A rousing call to action for those who would be citizens of the world—online and off. We live in an age of connection, one that is accelerated by the Internet. This increasingly ubiquitous, immensely powerful technology often leads us to assume that as the number of people online grows, it inevitably leads to a smaller, more cosmopolitan world. We’ll understand more, we think. We’ll know more. We’ll engage more and share more with people from other cultures. In reality, it is easier to ship bottles of water from Fiji to Atlanta than it is to get news from Tokyo to New York.
In Rewire, media scholar and activist Ethan Zuckerman explains why the technological ability to communicate with someone does not inevitably lead to increased human connection. At the most basic level, our human tendency to “flock together” means that most of our interactions, online or off, are with a small set of people with whom we have much in common. In examining this fundamental tendency, Zuckerman draws on his own work as well as the latest research in psychology and sociology to consider technology’s role in disconnecting ourselves from the rest of the world.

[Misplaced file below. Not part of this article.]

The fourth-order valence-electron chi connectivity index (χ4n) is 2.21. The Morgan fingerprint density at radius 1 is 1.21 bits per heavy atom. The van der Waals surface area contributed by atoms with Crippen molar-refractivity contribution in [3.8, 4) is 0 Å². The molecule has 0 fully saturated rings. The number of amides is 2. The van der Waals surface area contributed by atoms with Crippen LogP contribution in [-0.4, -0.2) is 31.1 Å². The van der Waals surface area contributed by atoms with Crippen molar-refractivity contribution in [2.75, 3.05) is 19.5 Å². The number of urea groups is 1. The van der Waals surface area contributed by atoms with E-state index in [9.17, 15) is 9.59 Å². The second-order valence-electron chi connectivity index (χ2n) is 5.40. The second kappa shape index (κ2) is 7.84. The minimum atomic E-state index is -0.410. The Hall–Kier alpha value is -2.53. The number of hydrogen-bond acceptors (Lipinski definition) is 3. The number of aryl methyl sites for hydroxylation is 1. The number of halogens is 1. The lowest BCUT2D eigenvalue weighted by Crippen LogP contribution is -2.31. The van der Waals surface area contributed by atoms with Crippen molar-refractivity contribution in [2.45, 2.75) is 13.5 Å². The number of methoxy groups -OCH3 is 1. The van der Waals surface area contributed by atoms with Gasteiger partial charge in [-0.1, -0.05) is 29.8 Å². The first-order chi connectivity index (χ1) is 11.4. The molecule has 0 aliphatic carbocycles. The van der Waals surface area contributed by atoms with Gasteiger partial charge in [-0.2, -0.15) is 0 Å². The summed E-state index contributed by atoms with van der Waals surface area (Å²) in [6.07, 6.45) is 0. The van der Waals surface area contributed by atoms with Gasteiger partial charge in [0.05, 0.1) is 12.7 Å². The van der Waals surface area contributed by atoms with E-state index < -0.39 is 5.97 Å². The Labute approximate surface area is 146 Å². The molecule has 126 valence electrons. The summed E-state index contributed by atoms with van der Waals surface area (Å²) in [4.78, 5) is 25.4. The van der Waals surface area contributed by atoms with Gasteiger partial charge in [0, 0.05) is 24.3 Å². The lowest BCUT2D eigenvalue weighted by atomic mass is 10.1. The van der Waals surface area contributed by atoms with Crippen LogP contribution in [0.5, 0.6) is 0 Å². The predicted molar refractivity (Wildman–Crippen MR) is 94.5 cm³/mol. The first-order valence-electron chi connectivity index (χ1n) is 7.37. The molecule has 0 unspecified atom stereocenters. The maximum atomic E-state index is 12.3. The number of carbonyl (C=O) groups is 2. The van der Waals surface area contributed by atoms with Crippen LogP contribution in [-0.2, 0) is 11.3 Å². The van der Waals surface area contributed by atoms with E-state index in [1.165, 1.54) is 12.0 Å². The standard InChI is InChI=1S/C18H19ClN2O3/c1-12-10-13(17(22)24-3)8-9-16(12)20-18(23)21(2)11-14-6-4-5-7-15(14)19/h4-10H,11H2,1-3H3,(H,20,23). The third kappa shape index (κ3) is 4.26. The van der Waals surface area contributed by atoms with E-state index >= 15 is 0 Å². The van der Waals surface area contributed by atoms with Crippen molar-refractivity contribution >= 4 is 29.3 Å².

6. The Death of the Gods: The New Global Power Grab
The old gods are dying. Giant corporations collapse overnight. Newspapers are being swallowed. Stock prices plummet with a tweet. Governments are losing control. The old familiarities are tumbling down and a strange new social order is rising in their place. More crime now happens online than offline. Facebook has grown bigger than any state, bots battle elections, technologists have reinvented democracy and information wars are breaking out around us. New mines produce crypto-currencies, coders write policy, and algorithms shape our lives in more ways than we can imagine. What is going on?